Be ready explore the patient’s understanding of the Steps in breaking bad prepared to confirm orthe break thenews bad news. Be prepared BeBe prepared to confirm toto confirm or break or break the bad bad news. news. Be ready to explore the patient’s the circumstances and what they areunderstanding expecting toofhear. Remember - simple use simple language Remember Remember - use - use simple language language andthe what they are expecting to hear. 1.circumstances Prepare for discussion - empathy show empathy - show - show empathy Be prepared to confirm or break the bad news. prepared to confirm or break the bad news. • Be Consider which other practitioners, if any, should be involved in - emotional allow emotional expressions - allow - allow emotional expressions expressions Remember language Remember- - use usesimple simple language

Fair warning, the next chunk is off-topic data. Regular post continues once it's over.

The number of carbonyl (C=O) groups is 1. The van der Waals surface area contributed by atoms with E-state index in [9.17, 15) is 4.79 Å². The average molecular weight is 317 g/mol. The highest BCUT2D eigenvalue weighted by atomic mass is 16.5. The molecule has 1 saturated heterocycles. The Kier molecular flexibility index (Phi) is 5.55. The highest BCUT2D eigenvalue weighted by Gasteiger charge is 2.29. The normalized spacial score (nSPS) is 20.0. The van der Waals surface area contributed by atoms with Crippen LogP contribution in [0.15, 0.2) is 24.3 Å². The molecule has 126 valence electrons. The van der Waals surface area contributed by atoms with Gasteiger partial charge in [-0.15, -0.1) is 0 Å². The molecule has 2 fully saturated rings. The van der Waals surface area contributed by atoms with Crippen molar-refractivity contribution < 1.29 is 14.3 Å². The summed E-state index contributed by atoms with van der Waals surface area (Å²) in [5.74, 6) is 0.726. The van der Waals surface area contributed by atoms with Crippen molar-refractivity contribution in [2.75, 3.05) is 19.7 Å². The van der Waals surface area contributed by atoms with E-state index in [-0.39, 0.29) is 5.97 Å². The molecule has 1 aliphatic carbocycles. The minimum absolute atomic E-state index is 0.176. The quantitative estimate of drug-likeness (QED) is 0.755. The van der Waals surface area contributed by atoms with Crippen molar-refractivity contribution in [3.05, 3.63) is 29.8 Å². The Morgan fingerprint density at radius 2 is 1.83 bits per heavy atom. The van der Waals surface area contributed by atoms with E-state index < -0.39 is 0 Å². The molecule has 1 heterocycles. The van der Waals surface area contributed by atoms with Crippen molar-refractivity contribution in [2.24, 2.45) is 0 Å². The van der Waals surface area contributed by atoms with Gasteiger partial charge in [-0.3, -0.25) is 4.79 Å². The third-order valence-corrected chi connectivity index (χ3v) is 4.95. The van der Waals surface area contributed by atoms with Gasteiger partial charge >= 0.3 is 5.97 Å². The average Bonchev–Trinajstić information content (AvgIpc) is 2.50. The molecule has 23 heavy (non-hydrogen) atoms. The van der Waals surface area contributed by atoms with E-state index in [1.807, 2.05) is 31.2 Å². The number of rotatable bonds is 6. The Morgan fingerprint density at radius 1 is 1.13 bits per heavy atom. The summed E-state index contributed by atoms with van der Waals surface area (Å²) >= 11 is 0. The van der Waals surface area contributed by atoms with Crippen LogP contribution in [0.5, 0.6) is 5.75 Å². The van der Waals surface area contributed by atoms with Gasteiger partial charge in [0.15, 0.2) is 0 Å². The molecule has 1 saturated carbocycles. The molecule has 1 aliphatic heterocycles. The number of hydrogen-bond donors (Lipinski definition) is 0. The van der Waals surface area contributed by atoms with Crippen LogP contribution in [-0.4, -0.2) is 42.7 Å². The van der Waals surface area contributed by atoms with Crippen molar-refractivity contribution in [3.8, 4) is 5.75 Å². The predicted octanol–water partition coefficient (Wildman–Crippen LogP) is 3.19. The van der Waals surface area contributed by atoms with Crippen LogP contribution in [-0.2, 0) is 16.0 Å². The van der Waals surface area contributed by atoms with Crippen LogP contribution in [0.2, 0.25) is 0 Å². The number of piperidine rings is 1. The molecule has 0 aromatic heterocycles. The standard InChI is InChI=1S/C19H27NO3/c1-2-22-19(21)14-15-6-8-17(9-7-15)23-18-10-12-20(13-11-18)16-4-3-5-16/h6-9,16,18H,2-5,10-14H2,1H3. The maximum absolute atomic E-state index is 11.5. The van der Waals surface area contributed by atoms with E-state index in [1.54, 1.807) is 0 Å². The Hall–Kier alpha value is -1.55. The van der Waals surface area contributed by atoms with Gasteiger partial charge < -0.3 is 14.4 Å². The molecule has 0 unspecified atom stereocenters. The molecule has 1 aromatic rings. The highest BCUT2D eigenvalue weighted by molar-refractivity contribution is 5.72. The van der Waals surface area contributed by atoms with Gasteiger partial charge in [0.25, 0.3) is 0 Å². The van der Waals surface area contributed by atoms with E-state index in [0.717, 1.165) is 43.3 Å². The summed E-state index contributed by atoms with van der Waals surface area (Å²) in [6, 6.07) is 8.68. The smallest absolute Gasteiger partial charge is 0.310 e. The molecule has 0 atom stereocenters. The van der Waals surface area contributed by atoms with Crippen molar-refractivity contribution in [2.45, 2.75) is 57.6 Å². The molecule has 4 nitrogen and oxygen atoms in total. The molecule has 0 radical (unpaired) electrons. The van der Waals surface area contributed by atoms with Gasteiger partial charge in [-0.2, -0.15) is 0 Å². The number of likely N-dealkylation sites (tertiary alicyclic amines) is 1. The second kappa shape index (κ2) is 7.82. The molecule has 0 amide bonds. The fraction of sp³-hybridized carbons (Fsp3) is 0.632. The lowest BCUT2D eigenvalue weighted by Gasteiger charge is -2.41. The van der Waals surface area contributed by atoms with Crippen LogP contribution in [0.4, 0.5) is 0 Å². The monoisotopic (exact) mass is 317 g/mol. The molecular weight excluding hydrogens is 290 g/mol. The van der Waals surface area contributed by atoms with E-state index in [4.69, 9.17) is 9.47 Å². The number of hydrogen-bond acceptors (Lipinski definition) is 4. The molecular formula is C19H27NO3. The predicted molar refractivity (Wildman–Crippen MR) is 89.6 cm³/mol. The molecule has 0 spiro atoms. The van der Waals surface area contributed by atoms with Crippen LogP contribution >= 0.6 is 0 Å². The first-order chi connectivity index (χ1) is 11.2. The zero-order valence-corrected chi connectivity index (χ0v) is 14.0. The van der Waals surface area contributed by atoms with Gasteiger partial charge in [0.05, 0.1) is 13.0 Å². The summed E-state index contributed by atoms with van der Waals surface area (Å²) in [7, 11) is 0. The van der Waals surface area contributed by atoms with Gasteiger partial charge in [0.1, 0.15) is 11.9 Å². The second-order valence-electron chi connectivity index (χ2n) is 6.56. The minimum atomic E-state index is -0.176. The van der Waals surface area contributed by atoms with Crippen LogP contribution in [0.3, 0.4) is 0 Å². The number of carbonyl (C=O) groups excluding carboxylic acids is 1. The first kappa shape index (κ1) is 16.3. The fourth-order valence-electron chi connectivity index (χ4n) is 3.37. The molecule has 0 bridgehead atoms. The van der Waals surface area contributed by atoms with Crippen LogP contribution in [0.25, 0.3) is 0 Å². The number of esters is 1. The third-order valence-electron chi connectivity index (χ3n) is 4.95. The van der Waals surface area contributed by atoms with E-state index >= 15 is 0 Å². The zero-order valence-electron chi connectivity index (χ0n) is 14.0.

• • Uthe treatment se simple language and avoid using medical jargon. • empathy for the patient. • Ensure this is a two-way conversation where you present the the discussion. - - present show empathy show empathy prepared to treatment Be prepared BeBeprepared to present to present treatment treatment options options in simple inoptions simple in simple treatment options, and the patient considers, discusses and Patient reactions to bad news • S elect a meeting space that provides both auditory and visual language and schedule another appointment to language language and and schedule schedule another another appointment appointment to to asks questions about each option. allow emotional emotional expressions - - allow expressions continue the discussion (if required). continue continue the the discussion discussion (if required). (if required). privacy. Perhaps the most vital aspect of delivering bad news is our ability • to Provide written material with diagrams to facilitate the prepared present treatment options in in simple Remember - needs this needs beway aconversation. two way conversation. Remember Remember - this - this needs be to be a two ato two way conversation. BeBe prepared tototopresent treatment options simple anticipate the patient’s reaction. While each patient will • Set a mutually agreed to time; do not inconvenience the language andschedule schedule another appointment to to patient’s understanding. language and another appointment react differently, there are common emotional and behavioural Be clear continue the discussion (if discussion: required). patient. clear onto how to close the BeBe clear on on howhow close to close thethe discussion: discussion: continue the discussion (if required). responses that we might encounter. Remember this needs to be a two way conversation. Remember - - this provide our contact details Remember Remember - -provide provide ourour contact contact details details 6. Close the discussion Remember needs to be a two way conversation. • Allow ample time so as not to appear rushed or impatient. • The Encourage the patient to contact you directly with further 'grief cycle' - how schedule follow-up appointment - schedule - schedule follow-up follow-up appointment appointment Be clear on to close the discussion: • clear Consider if the patient should have friends, family and/or an Be how to close the discussion: questions. -support support - offer - on offer support services services Disclaimer Remember -offer provide ourservices contact details After receiving bad news, the patient’s emotional response interpreter present. Remember provide ourrelating contact • will Provide appropriate contact details. This is general- -information todetails legal and/or clinical issues within Australia. schedule follow-up appointment typically resemble one of the following five phases of the • C ollate contact details and information about relevant support It is not intended to be legal advice, nor and should not be considered as a 2 schedule follow-up appointment ‘grief cycle’ and move through the cycle until the final point of - offer support services • Make follow up appointment(s). substitute for obtaining personal and specific legal and/or other professional groups. acceptance: offer supporttoservices advice. Whilst- we endeavour ensure that professional documents are as current • Offer other support services such as a support group. © Avant ©References ©Avant Avant Mutual Mutual Mutual Group Group Limited Group LimitedLimited 3. Explore the patient’s understanding as2. possible atthe the time of their preparation, we take no responsibility for matters Open discussion 1. Denial: ‘It’s not true. I want more tests, and a second opinion.’ 1 E Kübler-Ross, On Death and Dying, Macmillan, NY, 1969. arising from changed circumstances or information or material which may have For further information on Avant’s Clinical Risk Management • Before we break the bad news, it is important to know what the We should always be sure we are speaking with the correct become available subsequently. Avant Mutual Group Limited and its subsidiaries 2 ibid. 2. Anger: ‘Why me? Why wasn’t this detected earlier?’ ©• Avant Mutual Group Limited resources visitunderstands www.avant.org.au orThis email patient at this stage. will allow us to reinforce 3 Dwill not be liable for any loss or damage, however, caused (including through r. R Temes, Living With An Empty Chair - a guide through grief’ New Horizon Press; patient. 3. Bargaining: perhaps with you – ‘What if I stop smoking now?’ firstname.lastname@example.org. accurate information, correct inaccurate knowledge and negligence) that may be directly or indirectly suffered by you or anyone else in ©Enlarged ed 1992. Avant Mutual Group Limited • It is important to introduce ourselves if the patient Or perhaps with – prayer, pilgrimages… connection with the use of information provided in this forum. understand whatGod the patient is expecting to hear. relationship is not already well established – particularly if 4. Depression: grieving realisation of the inevitable Disclaimer. This is generalor information to legal and/or clinical issues within Australia. It is not intended to be legal advice, nor and not beor considered as a who substitute for have obtainingnot personal and before. specific legal and/ 4. Confirm break relating the bad news there areshould family friends we met consequences.